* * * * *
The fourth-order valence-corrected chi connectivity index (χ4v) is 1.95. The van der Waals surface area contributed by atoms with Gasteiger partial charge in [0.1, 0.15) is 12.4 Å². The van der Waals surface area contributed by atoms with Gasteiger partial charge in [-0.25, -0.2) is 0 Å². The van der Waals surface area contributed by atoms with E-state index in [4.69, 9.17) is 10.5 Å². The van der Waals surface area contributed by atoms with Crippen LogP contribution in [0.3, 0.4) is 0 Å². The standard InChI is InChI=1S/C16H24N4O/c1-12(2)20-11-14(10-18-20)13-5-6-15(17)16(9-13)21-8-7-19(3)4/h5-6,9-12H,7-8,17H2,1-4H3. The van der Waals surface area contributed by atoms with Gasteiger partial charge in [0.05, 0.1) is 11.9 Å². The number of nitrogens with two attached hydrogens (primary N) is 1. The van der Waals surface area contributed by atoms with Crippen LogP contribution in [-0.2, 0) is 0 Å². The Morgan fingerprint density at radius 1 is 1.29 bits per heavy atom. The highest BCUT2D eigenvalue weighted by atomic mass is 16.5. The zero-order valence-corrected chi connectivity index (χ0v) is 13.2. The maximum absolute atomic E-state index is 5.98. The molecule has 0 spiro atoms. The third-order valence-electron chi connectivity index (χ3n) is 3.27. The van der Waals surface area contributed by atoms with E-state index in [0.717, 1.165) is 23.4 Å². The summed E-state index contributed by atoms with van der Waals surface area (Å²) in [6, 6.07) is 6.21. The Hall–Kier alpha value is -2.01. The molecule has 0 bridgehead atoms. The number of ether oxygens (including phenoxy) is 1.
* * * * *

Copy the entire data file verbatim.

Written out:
The fourth-order valence-corrected chi connectivity index (χ4v) is 1.95. The van der Waals surface area contributed by atoms with Gasteiger partial charge in [0.1, 0.15) is 12.4 Å². The van der Waals surface area contributed by atoms with Gasteiger partial charge in [-0.25, -0.2) is 0 Å². The van der Waals surface area contributed by atoms with E-state index in [4.69, 9.17) is 10.5 Å². The van der Waals surface area contributed by atoms with Crippen LogP contribution in [0.3, 0.4) is 0 Å². The standard InChI is InChI=1S/C16H24N4O/c1-12(2)20-11-14(10-18-20)13-5-6-15(17)16(9-13)21-8-7-19(3)4/h5-6,9-12H,7-8,17H2,1-4H3. The van der Waals surface area contributed by atoms with Gasteiger partial charge in [0.05, 0.1) is 11.9 Å². The number of nitrogens with two attached hydrogens (primary N) is 1. The van der Waals surface area contributed by atoms with Crippen LogP contribution in [-0.2, 0) is 0 Å². The Morgan fingerprint density at radius 1 is 1.29 bits per heavy atom. The highest BCUT2D eigenvalue weighted by atomic mass is 16.5. The zero-order valence-corrected chi connectivity index (χ0v) is 13.2. The maximum absolute atomic E-state index is 5.98. The molecule has 0 spiro atoms. The third-order valence-electron chi connectivity index (χ3n) is 3.27. The van der Waals surface area contributed by atoms with E-state index in [0.717, 1.165) is 23.4 Å². The summed E-state index contributed by atoms with van der Waals surface area (Å²) in [6, 6.07) is 6.21. The Hall–Kier alpha value is -2.01. The molecule has 0 bridgehead atoms. The number of ether oxygens (including phenoxy) is 1.